Paul's answer is that we need to "be all things to all people." We approach them where they are at. And where all people are at — what they all have in common — is this longing for the eternal. They all have the image of God within that makes them yearn for a peace that surpasses all understanding, even while they rebel and reject the God who alone has established that peace.
To cite a different but analogous situation: An unbelieving man falls madly in love with a Christian woman. As the relationship develops, they discuss spiritual matters and faith in Christ. He eventually believes and they get married. When asked why he became a Christian, he says, "Because of my wonderful wife." We would not say to him, "No, you are a Christian because of the message of Christ, the gospel." The point is, both are true. But God used this man's deep love for her to point to the powerful gospel — the essential cause of faith.
The same is true with redemption analogies within films. They can tug at and grip the heart, just like that Christian woman. But they cannot stand alone, for they find fulfilment only in Christ.
I believe we ought to use films in this way much more than we do. While recognizing man's fallen nature and the power of the Word of God, we can use them with wise recklessness! One never knows when the ultimate Peace Child might finally be realized.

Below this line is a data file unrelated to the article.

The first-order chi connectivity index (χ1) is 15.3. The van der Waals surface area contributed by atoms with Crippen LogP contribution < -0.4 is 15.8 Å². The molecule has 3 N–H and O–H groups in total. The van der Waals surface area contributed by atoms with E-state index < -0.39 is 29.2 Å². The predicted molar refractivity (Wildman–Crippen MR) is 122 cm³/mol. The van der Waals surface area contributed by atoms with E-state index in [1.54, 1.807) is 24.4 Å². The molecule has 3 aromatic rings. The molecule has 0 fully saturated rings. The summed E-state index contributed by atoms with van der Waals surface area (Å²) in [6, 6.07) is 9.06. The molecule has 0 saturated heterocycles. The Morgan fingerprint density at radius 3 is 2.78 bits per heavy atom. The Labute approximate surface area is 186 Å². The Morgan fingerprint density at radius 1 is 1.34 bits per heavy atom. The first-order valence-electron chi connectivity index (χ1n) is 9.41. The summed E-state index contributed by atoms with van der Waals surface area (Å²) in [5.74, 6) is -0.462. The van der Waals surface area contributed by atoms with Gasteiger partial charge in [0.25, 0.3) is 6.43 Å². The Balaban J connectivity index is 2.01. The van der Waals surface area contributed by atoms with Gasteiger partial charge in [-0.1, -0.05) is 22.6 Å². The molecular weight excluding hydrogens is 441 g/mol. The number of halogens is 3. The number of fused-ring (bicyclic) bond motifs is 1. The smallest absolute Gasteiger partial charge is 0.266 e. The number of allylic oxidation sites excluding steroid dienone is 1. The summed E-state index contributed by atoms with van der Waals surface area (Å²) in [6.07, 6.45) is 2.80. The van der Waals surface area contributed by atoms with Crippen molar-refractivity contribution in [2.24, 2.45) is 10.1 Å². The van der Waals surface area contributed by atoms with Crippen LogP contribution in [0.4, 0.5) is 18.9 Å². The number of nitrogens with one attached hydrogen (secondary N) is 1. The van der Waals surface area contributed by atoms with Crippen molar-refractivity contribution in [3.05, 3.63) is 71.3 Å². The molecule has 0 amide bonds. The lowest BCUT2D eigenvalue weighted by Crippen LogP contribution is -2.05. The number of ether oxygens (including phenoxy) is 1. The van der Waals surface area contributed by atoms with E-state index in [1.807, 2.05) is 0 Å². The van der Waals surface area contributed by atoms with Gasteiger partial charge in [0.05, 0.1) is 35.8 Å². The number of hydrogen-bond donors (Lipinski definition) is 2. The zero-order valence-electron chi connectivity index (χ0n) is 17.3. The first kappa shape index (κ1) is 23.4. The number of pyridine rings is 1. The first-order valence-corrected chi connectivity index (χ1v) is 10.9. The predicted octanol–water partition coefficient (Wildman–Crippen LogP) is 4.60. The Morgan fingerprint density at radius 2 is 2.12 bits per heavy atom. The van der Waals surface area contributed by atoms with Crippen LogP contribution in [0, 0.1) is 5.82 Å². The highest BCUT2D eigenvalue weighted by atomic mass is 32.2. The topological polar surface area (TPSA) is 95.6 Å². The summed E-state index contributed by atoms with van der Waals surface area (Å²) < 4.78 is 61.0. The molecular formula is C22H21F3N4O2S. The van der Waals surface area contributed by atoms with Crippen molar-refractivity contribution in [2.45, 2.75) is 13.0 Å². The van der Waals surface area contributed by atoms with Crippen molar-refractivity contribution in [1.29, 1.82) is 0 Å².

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 1974, Regal Books.
 In 1981 he wrote another book, Eternity in Their Hearts, in which he explains other redemption analogies throughout history in various cultures (Regal Books).
 Several presentations in previous GOWM conferences have touched on this: "How Christian Was That Movie?" (T. Kuster), "Superhero Films — Unlikely Sources of Truth" (D. Locklair), "Eyes to See — Jesus in Film" (J. Wampfler).
 Over the years I have distinguished between a narrow and broad definition of the image of God. The narrow — that which all humans (except One) have totally lost — refers to the original and perfect righteousness Adam and Eve had before the fall. The broad definition is what I am using here: those characteristics and abilities that set us apart from all other creatures and we still retain, though they are marred by sin, shells of what they had been, and can or will be used in the service man's sinful nature.
 These movies are from a list of my personal favorites. Excuse me if none of yours are not mentioned. I perhaps have not seen them.
 For a description of this conversation, see the lecture by Tim Keller, "C.S. Lewis and J.R.R. Tolkien on the Power of Fiction."
 In her book Finding Truth (2015, David C. Cook), Nancy Pearcey quotes a number of materialistic atheists who demonstrate this. For example, Prof. Rodney Brooks from MIT: "[W]hen I look at my children, I can, when I force myself ... see that they are machines." He goes on to say, "That is not how I treat them. I interact with them on an entirely different level. They have my unconditional love, the furthest one might be able to get from rational analysis." He honestly concludes, "I maintain two sets of inconsistent beliefs." (p. 164).
 Epitome to the Formula of Concord, Article II. The Book of Concord, Kolb/Wengert, eds. (Minneapolis: Fortress Press, 2000) 494.